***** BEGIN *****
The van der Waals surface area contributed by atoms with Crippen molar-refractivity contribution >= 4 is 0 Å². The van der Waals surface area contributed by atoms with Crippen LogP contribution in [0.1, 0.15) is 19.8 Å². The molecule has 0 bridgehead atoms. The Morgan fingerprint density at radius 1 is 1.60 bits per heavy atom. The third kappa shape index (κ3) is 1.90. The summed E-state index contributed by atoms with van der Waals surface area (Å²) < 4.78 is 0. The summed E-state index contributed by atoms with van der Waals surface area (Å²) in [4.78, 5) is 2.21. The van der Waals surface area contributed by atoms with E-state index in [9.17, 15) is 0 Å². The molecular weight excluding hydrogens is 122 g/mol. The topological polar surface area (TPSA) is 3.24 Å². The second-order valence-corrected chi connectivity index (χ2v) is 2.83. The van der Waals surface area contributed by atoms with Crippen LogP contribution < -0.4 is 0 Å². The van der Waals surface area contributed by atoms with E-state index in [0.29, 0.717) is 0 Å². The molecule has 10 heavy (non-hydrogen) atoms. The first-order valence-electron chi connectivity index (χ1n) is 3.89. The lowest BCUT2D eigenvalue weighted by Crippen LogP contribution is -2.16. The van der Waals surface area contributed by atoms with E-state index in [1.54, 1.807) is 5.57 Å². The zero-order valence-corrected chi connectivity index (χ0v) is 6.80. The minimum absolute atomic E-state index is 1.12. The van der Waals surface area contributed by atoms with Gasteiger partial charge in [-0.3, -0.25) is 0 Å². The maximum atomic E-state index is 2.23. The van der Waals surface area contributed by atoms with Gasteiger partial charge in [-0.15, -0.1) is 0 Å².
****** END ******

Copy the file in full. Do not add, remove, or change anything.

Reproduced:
The van der Waals surface area contributed by atoms with Crippen molar-refractivity contribution >= 4 is 0 Å². The van der Waals surface area contributed by atoms with Crippen LogP contribution in [0.1, 0.15) is 19.8 Å². The molecule has 0 bridgehead atoms. The Morgan fingerprint density at radius 1 is 1.60 bits per heavy atom. The third kappa shape index (κ3) is 1.90. The summed E-state index contributed by atoms with van der Waals surface area (Å²) < 4.78 is 0. The summed E-state index contributed by atoms with van der Waals surface area (Å²) in [4.78, 5) is 2.21. The van der Waals surface area contributed by atoms with E-state index in [9.17, 15) is 0 Å². The molecular weight excluding hydrogens is 122 g/mol. The topological polar surface area (TPSA) is 3.24 Å². The second-order valence-corrected chi connectivity index (χ2v) is 2.83. The van der Waals surface area contributed by atoms with Crippen LogP contribution < -0.4 is 0 Å². The van der Waals surface area contributed by atoms with E-state index in [0.29, 0.717) is 0 Å². The molecule has 10 heavy (non-hydrogen) atoms. The first-order valence-electron chi connectivity index (χ1n) is 3.89. The lowest BCUT2D eigenvalue weighted by Crippen LogP contribution is -2.16. The van der Waals surface area contributed by atoms with E-state index in [1.54, 1.807) is 5.57 Å². The zero-order valence-corrected chi connectivity index (χ0v) is 6.80. The minimum absolute atomic E-state index is 1.12. The van der Waals surface area contributed by atoms with Gasteiger partial charge in [-0.3, -0.25) is 0 Å². The maximum atomic E-state index is 2.23. The van der Waals surface area contributed by atoms with Gasteiger partial charge in [-0.15, -0.1) is 0 Å².